A developer’s work methodology involves receiving the requirements as a rough and ready prototype from the designers, but with a vision to achieve a definitive end point. Their aim is to deliver a “bug-free product.” Thus, developers know both the start and the destination.
Usability analysts always start with a clean slate. Building a usable, accessible, intuitive, error-free interface by understanding the users and their behaviors is an uphill task. They co-ordinate with all the stakeholders, gather basic information about the application, do extensive research, and put all their thoughts and logic in black and white to build wireframes for the application based on the usability guidelines.
But that is just the start. Post-wireframe creation, the visual designer plays a crucial role in bringing life to the wireframe. They have the power to make or break the application’s entire user experience. To achieve that awesome look and feel in the design, the visual designer should be given complete freedom to play with the design elements. If they are encouraged to mimic the presented layout in the wireframe as it is, guess what happens? Even a talented visual designer could fall into the trap of merely coloring the wireframes, and as a consequence, that brilliant interface design could become a big failure.
One alternative to avoid this situation is to share the low-fidelity wireframes as a reference for the visual designer, to give room for creativity, and in turn, help in churning out “out-of-the-box” design ideas.
Post initial understanding of the project, after finishing the content bucketing and information architecture, the usability analyst should keep in mind that the visual designer is going to play a key role in creating the look and feel through his/her input.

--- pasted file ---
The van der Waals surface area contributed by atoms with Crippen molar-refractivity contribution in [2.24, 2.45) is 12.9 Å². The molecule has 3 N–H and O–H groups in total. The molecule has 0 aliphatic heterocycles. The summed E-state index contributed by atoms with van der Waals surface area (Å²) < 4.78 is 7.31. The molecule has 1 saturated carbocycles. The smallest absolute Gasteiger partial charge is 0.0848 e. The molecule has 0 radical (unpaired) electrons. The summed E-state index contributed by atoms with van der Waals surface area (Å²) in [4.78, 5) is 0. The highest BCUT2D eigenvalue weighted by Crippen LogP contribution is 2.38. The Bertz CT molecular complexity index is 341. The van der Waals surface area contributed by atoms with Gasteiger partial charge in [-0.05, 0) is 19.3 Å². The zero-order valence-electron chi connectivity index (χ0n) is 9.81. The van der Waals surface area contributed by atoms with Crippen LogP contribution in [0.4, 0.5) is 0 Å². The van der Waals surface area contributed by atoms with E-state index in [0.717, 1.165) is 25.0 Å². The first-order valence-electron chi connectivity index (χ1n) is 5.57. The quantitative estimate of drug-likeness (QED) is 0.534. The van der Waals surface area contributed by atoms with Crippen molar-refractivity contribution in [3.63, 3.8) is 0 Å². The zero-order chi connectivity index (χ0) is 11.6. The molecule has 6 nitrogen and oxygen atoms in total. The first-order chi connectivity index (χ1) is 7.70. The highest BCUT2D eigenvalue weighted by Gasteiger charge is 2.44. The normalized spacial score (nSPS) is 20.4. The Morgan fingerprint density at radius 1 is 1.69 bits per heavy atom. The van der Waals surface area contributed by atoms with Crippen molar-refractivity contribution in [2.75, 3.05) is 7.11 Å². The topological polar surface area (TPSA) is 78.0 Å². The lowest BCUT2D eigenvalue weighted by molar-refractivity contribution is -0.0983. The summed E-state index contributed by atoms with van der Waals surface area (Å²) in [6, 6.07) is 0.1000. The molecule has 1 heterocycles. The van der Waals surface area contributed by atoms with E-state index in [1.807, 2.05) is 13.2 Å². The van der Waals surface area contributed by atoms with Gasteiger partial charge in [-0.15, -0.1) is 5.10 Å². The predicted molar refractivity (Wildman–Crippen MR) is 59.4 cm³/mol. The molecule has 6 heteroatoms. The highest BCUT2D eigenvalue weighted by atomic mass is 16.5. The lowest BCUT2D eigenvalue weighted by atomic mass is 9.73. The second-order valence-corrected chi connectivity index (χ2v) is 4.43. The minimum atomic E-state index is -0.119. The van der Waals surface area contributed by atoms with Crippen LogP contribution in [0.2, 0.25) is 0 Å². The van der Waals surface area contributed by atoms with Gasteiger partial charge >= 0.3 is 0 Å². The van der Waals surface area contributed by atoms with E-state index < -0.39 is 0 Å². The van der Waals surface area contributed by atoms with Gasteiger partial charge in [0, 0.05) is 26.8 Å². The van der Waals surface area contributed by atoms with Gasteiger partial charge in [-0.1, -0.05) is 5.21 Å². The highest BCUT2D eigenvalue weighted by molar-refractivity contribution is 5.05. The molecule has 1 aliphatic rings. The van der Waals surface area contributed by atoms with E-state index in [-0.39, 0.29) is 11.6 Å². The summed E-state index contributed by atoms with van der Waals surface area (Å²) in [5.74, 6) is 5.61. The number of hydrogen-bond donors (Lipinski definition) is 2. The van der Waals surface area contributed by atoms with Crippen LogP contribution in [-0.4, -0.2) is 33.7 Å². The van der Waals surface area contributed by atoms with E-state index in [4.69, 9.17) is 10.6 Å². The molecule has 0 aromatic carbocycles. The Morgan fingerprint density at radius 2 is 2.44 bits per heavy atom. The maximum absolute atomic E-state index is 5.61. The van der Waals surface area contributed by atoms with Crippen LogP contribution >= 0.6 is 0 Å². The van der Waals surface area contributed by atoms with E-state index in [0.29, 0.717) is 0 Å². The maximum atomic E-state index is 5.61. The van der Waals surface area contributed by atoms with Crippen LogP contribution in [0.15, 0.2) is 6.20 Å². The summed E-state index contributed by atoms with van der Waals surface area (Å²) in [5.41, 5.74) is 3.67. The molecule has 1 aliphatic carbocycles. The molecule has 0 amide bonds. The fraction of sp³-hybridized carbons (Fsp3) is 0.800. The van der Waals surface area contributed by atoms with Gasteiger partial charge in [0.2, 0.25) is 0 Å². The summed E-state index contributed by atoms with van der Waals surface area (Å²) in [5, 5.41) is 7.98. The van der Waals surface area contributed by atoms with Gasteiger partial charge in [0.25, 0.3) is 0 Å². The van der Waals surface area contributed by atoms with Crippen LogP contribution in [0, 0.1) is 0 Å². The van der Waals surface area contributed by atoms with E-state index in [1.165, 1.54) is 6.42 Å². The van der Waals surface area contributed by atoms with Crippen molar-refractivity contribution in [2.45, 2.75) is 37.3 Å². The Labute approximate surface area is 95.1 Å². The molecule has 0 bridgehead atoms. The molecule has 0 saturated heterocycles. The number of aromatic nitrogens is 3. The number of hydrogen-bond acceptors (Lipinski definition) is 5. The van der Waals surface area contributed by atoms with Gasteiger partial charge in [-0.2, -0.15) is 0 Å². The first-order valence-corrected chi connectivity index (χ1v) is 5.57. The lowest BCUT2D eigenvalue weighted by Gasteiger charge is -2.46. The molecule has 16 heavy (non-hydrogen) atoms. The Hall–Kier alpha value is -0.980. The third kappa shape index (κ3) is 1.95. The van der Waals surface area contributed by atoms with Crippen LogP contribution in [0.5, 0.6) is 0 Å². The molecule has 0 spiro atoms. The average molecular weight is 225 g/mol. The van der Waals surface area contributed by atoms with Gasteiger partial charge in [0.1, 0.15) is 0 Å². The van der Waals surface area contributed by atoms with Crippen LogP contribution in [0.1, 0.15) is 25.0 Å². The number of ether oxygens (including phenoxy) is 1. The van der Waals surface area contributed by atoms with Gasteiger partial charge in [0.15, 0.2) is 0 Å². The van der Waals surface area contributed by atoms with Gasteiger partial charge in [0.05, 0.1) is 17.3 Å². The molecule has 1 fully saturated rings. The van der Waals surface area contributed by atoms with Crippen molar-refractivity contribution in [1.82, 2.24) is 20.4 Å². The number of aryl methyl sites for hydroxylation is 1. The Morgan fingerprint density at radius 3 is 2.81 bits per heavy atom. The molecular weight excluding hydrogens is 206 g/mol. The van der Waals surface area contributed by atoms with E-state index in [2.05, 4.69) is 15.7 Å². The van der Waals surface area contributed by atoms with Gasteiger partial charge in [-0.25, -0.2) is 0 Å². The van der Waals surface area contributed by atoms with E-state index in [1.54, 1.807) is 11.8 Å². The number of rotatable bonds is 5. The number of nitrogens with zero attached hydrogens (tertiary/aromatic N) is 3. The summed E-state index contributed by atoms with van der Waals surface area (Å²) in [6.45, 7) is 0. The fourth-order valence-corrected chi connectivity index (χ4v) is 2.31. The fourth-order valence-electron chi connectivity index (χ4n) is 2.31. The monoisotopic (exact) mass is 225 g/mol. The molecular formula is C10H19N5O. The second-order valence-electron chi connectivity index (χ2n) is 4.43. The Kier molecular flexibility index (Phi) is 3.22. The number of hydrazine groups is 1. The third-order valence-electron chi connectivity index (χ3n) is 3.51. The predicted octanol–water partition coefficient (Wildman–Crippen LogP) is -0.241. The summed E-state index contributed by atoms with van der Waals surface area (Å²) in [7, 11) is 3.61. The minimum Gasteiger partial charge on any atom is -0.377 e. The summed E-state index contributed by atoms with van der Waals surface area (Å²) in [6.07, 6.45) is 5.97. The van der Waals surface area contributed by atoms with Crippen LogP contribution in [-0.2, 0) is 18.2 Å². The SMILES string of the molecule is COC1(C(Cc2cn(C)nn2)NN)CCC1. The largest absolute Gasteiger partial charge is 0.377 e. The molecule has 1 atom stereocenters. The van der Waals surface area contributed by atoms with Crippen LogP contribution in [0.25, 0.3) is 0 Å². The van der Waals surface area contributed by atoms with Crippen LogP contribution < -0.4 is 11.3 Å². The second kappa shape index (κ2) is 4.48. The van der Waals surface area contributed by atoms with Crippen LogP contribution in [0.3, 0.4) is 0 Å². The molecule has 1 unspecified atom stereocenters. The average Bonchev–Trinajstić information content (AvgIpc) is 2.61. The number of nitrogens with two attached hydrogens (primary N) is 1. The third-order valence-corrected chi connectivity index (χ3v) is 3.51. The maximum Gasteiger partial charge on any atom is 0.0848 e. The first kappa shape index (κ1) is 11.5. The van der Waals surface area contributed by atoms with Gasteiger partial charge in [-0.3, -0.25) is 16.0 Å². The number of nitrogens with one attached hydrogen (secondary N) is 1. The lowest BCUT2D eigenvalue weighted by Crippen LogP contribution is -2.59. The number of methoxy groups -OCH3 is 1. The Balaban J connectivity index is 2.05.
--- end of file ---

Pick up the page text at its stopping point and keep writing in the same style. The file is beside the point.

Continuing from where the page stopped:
In order to give space for the designer to do the magic, the usability analyst should create very low-level wireframes, i.e. s/he shouldn’t focus on layout/structure/patterns; the wireframes should just be content-based placeholders and should never give a clue to the visual elements.
The usability analyst should involve the visual designer at this stage, and should explain the ABCs of user research results and understanding. It’s very important to first convey all the design necessities, e.g. if the application is multilingual, or if it should be responsive, or if there are limitations in choosing fonts, colors, etc. The visual designer should essentially know the ins and outs of the user goals and needs. This is possible by participating in a brainstorming session about the latest trends and patterns that can be incorporated into the application’s visual design. This will definitely provide the ways and means to achieve the goal.
When the visual designs are ready, it is the usability analyst’s responsibility to review the designs. S/he should cross-check whether the designs meet user requirements. If there is anything amiss, it is his/her job to inform the visual designer, explain the requirements, and make the required changes.
The best combo of usability and visual design is really the secret mantra that can make or break a user’s experience with any application. The sum and substance of this writing is that the usability analyst and the visual designer, as a team, should have a good rapport and work together with low-fidelity wireframe in full swing to achieve that awesome design.HCL has its very own usability testing unit that has institutionalized an automated approach to ensure re-usability and maintainability.